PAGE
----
News: Volkswagen ID.R Beats Formula 1 Car to Break 20-Year-Old Goodwood Festival of Speed Hillclimb Record

Volkswagen ID.R Beats Formula 1 Car to Break 20-Year-Old Goodwood Festival of Speed Hillclimb Record

By News Desk
July 8, 2019

The Volkswagen ID.R has been on a mission to break lap records on some of the world’s most famous race tracks and courses. In 2018 it took on the Goodwood Festival of Speed hillclimb, setting the fastest time of the weekend at 43.86-seconds, but that was not enough so this year it was back with its sights set firmly on breaking the outright hillclimb record set by Nick Heidfeld in 1999 in a McLaren MP4/13 Formula 1 car. Even from the very first practice runs it was clear that the ID.R was going to achieve its goal and this all-electric 670hp race car stopped the clocks at 39.90 seconds, bettering the old record by an impressive 1.7-seconds.

“In setting the new all-time record at the Goodwood Festival of Speed, the ID.R has once again shown that Volkswagen’s electric powertrain can outperform even the most powerful conventional powertrains,” said Volkswagen motorsport director Sven Smeets. “Romain Dumas exploited the full potential of the ID.R on this short but tricky track. After the victory on Pikes Peak and the e-record on the Nürburgring-Nordschleife, he has now achieved another milestone for electromobility. It was a strong performance from our whole team, which only had a very short time in which to get a lightweight variant of the ID.R up and running for the Festival of Speed.”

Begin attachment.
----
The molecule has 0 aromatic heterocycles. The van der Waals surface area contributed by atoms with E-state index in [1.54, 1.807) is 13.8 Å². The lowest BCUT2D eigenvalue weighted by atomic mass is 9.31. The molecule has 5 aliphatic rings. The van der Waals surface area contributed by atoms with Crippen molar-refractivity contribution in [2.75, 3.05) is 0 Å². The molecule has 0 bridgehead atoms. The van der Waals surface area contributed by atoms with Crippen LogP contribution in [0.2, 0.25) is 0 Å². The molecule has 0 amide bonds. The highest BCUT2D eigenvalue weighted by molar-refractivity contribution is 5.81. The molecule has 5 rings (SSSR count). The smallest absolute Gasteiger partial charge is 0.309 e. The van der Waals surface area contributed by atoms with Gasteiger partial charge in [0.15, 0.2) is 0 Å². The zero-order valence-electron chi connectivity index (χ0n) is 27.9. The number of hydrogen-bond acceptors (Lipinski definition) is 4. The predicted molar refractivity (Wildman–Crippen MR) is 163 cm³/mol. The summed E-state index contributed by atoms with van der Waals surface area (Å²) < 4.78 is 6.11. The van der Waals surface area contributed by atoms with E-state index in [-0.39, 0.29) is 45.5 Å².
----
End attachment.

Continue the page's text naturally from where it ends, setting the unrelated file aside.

The ID.R had been specifically set up to take on the short hillclimb, equipped with a smaller capacity battery and a bespoke suspension and aerodynamic setup. In this configuration, it weighs less than 2425 pounds and can reach 62mph in just 2.25-seconds. Its instant torque delivery and all-wheel-drive grip further aided the ID.R in setting that impressive record.

“I am very proud to have set the all-time record in Goodwood with the ID.R,” said driver Romain Dumas. “The short hillclimb is a very special challenge. Because the track is so short, I could not afford to make even the slightest mistake, and every aspect of the fine-tuning of the ID.R had to be perfect. That was particularly challenging, as we were not able to test on the route beforehand. This result and the previous lap records at the Nürburgring and Pikes Peak serve to underline just how far electric power has been developed in a very short space of time.”

While detractors may point out that the ID.R may not match internal combustion engines in race-conditions due to its battery pack range limitations (for now), there is no doubt that the ID.R is an impressive technological feat and a glimpse into the future of the automobile.

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